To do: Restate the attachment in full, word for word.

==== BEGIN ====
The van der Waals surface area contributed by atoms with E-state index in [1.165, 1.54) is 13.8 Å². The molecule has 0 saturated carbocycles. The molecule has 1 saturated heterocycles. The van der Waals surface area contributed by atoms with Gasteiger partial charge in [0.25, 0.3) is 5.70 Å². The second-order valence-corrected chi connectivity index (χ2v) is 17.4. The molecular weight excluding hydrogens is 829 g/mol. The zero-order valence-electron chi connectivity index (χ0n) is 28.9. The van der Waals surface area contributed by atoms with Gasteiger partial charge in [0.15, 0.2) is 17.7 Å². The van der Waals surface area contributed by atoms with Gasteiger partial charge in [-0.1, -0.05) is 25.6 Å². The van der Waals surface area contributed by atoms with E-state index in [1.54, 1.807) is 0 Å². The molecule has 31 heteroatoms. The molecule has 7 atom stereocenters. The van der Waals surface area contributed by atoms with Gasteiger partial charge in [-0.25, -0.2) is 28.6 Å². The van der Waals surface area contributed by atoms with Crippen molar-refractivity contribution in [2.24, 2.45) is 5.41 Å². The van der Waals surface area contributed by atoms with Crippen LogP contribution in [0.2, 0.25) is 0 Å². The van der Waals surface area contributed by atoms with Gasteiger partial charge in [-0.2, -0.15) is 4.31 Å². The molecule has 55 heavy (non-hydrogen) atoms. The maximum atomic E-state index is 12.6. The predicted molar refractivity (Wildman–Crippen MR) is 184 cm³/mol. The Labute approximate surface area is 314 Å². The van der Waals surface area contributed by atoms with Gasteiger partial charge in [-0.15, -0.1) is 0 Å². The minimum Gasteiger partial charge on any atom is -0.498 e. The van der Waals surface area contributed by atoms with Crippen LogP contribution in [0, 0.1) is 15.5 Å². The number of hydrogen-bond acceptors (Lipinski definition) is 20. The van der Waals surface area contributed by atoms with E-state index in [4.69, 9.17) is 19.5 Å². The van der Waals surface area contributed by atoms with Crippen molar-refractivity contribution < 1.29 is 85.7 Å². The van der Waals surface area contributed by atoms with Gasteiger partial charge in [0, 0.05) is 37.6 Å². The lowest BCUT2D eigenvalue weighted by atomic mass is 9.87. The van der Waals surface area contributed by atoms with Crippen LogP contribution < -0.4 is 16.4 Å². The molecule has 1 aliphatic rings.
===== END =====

The van der Waals surface area contributed by atoms with E-state index in [1.165, 1.54) is 13.8 Å². The molecule has 0 saturated carbocycles. The molecule has 1 saturated heterocycles. The van der Waals surface area contributed by atoms with Gasteiger partial charge in [0.25, 0.3) is 5.70 Å². The second-order valence-corrected chi connectivity index (χ2v) is 17.4. The molecular weight excluding hydrogens is 829 g/mol. The zero-order valence-electron chi connectivity index (χ0n) is 28.9. The van der Waals surface area contributed by atoms with Gasteiger partial charge in [0.15, 0.2) is 17.7 Å². The van der Waals surface area contributed by atoms with Gasteiger partial charge in [-0.1, -0.05) is 25.6 Å². The van der Waals surface area contributed by atoms with E-state index in [1.54, 1.807) is 0 Å². The molecule has 31 heteroatoms. The molecule has 7 atom stereocenters. The van der Waals surface area contributed by atoms with Gasteiger partial charge in [-0.25, -0.2) is 28.6 Å². The van der Waals surface area contributed by atoms with Crippen molar-refractivity contribution in [2.24, 2.45) is 5.41 Å². The van der Waals surface area contributed by atoms with Crippen LogP contribution in [0.2, 0.25) is 0 Å². The van der Waals surface area contributed by atoms with Gasteiger partial charge in [-0.2, -0.15) is 4.31 Å². The molecule has 55 heavy (non-hydrogen) atoms. The maximum atomic E-state index is 12.6. The predicted molar refractivity (Wildman–Crippen MR) is 184 cm³/mol. The Labute approximate surface area is 314 Å². The van der Waals surface area contributed by atoms with Gasteiger partial charge in [-0.15, -0.1) is 0 Å². The minimum Gasteiger partial charge on any atom is -0.498 e. The van der Waals surface area contributed by atoms with Crippen LogP contribution in [0, 0.1) is 15.5 Å². The number of hydrogen-bond acceptors (Lipinski definition) is 20. The van der Waals surface area contributed by atoms with E-state index in [4.69, 9.17) is 19.5 Å². The van der Waals surface area contributed by atoms with Crippen molar-refractivity contribution < 1.29 is 85.7 Å². The van der Waals surface area contributed by atoms with Gasteiger partial charge in [0, 0.05) is 37.6 Å². The lowest BCUT2D eigenvalue weighted by atomic mass is 9.87. The van der Waals surface area contributed by atoms with Crippen LogP contribution < -0.4 is 16.4 Å². The molecule has 1 aliphatic rings.